Unexpected Humor And Clever Staging Make For An Entertaining “Jane Eyre” At Mustard Seed

A scene from "Jane Eyre" playing at Mustard Seed Theatre. Photo courtesy of Mustard Seed

A scene from “Jane Eyre” playing at Mustard Seed Theatre. Photo courtesy of Mustard Seed

Mustard Seed Theatre always has a few surprises up their sleeve and this sprightly adaptation of Charlotte Bronte’s “Jane Eyre” by Julie Beckman deals with the rather bleak story in an unconventional manner. Yes, Jane is still the orphan who’s mistreated at the hands of her uncle’s family and yes, she finds happiness with Edward Rochester only to have a mad wife and a fire throw a monkey wrench into her life- but the unexpected humor Ms. Beckman inserts into the story not only works, but it makes her dealings with such misery more hopeful than most renditions.

A mishap at the hands of the mad woman living in the upper stories from Mustard Seed's "Jane Eyre." Photo courtesy of Mustard Seed Theatre

A mishap at the hands of the mad woman living in the upper stories from Mustard Seed’s “Jane Eyre.” Photo courtesy of Mustard Seed Theatre

The first thing you notice is that some stage directions and even characters thoughts become dialogue. After a while it doesn’t seem odd that Mrs. Fairfax announces her entrance and what she plans to do next. This and other touches of light-heartedness are a welcome addition to the story. Of course, you must have a strong Jane and nobody can deliver the goods better than Sarah Cannon. Every feeling is expressed through body language, facial expressions and voice inflection. With the audience being this close to the action, it’s marvelous to watch her work. Whether a sarcastic “throw away” line or intense pain and grief, Ms. Cannon’s emotions are laid on the line.

As her Rochester, Shaun Sheley also displays a wonderful range of emotions. His dark, moody character comes through but a touch of whimsy adds beautifully to the mix. Donna Weinsting does everything but steal the show with her dual role of the cruel aunt and then a delightful turn as Mrs. Fairfax. She gives us a lesson in perfect timing with her delivery of lines and attitude. It’s a perfect performance. The rest of the ensemble also plays various roles to tell this vast story of tragedy and triumph. Most notable is Richard Lewis as a nasty schoolmaster, a minister and several other roles.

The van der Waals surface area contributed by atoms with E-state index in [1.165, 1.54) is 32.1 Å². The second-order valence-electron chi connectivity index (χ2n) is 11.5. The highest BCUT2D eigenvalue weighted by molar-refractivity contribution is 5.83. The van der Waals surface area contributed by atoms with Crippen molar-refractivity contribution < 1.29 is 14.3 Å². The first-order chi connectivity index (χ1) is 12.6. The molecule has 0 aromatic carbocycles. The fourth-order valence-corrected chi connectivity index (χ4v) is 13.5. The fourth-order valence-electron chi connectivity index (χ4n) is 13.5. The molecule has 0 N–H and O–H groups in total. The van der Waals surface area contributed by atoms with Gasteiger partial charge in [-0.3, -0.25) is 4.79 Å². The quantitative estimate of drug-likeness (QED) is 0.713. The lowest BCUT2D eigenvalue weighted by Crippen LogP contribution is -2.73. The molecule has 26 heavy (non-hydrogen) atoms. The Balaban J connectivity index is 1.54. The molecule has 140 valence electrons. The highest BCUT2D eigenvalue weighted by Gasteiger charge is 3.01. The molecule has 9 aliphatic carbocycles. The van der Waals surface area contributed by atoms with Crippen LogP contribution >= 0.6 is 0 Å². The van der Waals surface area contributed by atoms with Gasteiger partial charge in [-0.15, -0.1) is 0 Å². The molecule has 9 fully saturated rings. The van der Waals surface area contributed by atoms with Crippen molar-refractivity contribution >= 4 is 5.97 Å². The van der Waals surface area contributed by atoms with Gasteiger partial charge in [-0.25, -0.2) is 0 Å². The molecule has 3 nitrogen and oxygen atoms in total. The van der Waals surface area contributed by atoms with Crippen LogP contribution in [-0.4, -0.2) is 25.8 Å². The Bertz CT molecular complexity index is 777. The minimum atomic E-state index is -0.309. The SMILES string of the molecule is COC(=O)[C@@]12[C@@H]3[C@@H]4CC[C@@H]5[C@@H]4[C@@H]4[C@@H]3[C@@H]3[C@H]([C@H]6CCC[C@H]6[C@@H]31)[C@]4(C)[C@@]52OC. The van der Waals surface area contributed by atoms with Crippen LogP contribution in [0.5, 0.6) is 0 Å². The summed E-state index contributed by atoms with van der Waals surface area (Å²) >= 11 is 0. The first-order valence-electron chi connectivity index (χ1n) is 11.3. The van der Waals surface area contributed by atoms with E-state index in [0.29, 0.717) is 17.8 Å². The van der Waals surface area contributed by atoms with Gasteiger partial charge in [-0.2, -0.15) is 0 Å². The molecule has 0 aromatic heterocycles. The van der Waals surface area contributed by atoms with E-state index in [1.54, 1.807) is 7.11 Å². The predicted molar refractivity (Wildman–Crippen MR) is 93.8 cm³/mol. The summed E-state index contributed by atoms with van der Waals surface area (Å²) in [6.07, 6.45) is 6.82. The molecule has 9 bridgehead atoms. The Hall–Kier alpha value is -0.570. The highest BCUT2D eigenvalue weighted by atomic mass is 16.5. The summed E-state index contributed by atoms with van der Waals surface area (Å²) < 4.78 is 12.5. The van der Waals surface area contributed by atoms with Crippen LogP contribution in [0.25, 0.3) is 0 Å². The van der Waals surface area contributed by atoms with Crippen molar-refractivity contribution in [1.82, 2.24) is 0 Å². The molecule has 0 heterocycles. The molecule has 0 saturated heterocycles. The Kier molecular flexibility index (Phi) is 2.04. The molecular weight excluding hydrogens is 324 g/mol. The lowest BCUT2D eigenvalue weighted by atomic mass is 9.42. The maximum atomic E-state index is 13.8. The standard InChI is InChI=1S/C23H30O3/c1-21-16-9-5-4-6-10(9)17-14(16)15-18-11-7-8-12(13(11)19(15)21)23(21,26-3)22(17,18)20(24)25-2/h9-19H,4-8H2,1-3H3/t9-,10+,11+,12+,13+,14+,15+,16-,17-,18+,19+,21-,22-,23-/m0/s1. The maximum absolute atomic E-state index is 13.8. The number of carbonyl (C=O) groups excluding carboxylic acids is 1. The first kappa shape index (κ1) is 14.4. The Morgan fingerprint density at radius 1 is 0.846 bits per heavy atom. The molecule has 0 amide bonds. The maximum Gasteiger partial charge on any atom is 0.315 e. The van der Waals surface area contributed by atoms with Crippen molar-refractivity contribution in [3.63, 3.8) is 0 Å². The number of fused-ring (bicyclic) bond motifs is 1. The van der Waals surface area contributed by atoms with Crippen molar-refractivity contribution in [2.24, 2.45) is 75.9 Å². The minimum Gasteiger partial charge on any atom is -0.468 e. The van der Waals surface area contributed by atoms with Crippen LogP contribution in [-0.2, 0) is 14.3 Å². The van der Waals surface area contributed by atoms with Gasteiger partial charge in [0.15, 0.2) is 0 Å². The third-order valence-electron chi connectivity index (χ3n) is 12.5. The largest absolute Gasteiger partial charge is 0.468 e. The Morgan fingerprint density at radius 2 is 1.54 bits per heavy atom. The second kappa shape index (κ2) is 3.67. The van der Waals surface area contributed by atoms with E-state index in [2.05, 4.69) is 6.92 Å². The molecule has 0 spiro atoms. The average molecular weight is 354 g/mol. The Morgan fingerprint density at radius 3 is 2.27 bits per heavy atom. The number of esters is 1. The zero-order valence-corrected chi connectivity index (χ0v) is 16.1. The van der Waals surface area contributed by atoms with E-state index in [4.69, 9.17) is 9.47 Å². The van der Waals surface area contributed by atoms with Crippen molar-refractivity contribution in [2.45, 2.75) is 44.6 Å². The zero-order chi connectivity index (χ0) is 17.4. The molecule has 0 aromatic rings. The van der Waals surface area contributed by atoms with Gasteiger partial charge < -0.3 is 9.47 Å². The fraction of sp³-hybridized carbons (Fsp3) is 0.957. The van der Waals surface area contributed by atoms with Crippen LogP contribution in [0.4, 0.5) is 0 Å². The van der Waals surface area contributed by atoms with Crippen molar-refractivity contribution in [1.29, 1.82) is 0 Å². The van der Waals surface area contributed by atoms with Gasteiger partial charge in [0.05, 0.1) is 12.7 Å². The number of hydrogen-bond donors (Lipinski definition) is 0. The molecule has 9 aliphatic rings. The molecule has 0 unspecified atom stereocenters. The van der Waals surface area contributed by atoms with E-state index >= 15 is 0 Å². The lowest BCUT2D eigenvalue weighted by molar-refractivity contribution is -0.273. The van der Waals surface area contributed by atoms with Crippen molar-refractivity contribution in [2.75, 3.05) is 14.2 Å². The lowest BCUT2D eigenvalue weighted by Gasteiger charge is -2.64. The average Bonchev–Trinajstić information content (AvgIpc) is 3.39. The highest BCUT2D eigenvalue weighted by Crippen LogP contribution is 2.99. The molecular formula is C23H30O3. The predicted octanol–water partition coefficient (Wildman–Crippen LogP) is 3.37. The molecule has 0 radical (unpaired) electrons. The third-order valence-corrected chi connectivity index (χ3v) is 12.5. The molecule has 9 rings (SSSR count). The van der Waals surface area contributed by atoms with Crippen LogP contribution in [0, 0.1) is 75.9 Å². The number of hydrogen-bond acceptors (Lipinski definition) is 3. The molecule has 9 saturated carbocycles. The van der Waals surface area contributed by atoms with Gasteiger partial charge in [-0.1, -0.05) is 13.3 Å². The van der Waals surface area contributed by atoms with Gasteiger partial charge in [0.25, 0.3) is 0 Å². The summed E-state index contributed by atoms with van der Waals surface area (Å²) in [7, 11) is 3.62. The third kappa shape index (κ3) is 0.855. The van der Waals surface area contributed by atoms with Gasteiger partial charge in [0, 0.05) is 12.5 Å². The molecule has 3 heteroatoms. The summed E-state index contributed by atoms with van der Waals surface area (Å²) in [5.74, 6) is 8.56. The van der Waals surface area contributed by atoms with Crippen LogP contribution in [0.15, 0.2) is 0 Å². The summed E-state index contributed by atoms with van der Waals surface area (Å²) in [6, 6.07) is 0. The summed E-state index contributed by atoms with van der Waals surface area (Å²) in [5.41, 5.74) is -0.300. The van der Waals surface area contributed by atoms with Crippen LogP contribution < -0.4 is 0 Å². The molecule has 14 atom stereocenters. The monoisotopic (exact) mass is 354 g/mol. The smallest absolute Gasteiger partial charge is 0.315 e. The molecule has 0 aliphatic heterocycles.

Sarah Cannon as Jane and Donna Weinsting as her cruel, dying aunt in "Jane Eyre" at Mustard Seed Theatre. Photo courtesy of Mustard Seed

Sarah Cannon as Jane and Donna Weinsting as her cruel, dying aunt in “Jane Eyre” at Mustard Seed Theatre. Photo courtesy of Mustard Seed

B. Weller cracked me up with his perfect Nigel Bruce-like befuddlement as Act II opens with a ball at Rochester’s manor. Also in the ensemble are Gregory Cuellar, Katie Donnelly, Laura Ernst, Kathryn Hunter, Carmen Russell and Leslie Wobbe. Between establishing a series of believable characters, they also help the scene changes run smoothly and efficiently.

And speaking of the set, Dunsi Dai has created a masterpiece with several levels and several areas that function as somewhere in the neighborhood of twenty or so places. Even high flying arches over both sides of the stage help set the mood. Michael Sullivan’s lighting design also adds drama and the JC Kracijek costumes are perfect period pieces. And two of the actors double on flute to provide some excellent period musical background to the proceedings.

And, of course, the spot-on direction of Mustard Seed’s Artistic Director, Deanna Jent, makes this unusual adaptation work to perfection. It’s a trip to “Jane Eyre” that you’re not likely to see again. A delightful balance of tragedy and winning over the hardships that befall her, this play is not to be missed. “Jane Eyre” runs through April 28th at Mustard Seed Theatre. Call them at 314-719-8060 or contact them at mustardseedtheatre.com for tickets or more information.

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